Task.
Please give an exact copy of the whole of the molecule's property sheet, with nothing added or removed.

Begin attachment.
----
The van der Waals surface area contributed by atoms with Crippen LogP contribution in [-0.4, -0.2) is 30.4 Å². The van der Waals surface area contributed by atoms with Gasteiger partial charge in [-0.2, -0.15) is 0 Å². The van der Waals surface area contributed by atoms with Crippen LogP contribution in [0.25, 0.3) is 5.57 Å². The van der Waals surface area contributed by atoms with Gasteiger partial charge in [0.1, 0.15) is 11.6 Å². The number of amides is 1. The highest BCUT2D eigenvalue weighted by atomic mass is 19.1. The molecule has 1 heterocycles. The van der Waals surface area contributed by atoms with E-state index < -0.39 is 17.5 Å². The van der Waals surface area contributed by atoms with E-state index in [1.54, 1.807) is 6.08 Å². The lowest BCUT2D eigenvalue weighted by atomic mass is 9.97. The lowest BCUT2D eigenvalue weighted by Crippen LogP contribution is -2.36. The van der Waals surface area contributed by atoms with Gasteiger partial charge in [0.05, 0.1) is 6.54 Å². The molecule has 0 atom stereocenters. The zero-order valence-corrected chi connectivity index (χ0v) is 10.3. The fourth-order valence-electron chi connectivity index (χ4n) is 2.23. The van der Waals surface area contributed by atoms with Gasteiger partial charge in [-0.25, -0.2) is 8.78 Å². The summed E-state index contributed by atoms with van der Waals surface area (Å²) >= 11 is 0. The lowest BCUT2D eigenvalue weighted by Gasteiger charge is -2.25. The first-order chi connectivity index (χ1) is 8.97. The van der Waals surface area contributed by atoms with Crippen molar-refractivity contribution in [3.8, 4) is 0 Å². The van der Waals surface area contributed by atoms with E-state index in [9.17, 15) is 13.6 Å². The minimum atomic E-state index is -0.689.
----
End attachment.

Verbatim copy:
The van der Waals surface area contributed by atoms with Crippen LogP contribution in [-0.4, -0.2) is 30.4 Å². The van der Waals surface area contributed by atoms with Gasteiger partial charge in [-0.2, -0.15) is 0 Å². The van der Waals surface area contributed by atoms with Crippen LogP contribution in [0.25, 0.3) is 5.57 Å². The van der Waals surface area contributed by atoms with Gasteiger partial charge in [0.1, 0.15) is 11.6 Å². The number of amides is 1. The highest BCUT2D eigenvalue weighted by atomic mass is 19.1. The molecule has 1 heterocycles. The van der Waals surface area contributed by atoms with E-state index < -0.39 is 17.5 Å². The van der Waals surface area contributed by atoms with E-state index in [1.54, 1.807) is 6.08 Å². The lowest BCUT2D eigenvalue weighted by atomic mass is 9.97. The lowest BCUT2D eigenvalue weighted by Crippen LogP contribution is -2.36. The van der Waals surface area contributed by atoms with Gasteiger partial charge in [0.05, 0.1) is 6.54 Å². The molecule has 0 atom stereocenters. The zero-order valence-corrected chi connectivity index (χ0v) is 10.3. The fourth-order valence-electron chi connectivity index (χ4n) is 2.23. The van der Waals surface area contributed by atoms with Gasteiger partial charge in [-0.25, -0.2) is 8.78 Å². The summed E-state index contributed by atoms with van der Waals surface area (Å²) >= 11 is 0. The lowest BCUT2D eigenvalue weighted by Gasteiger charge is -2.25. The first-order chi connectivity index (χ1) is 8.97. The van der Waals surface area contributed by atoms with Crippen molar-refractivity contribution in [3.8, 4) is 0 Å². The van der Waals surface area contributed by atoms with E-state index in [9.17, 15) is 13.6 Å². The minimum atomic E-state index is -0.689.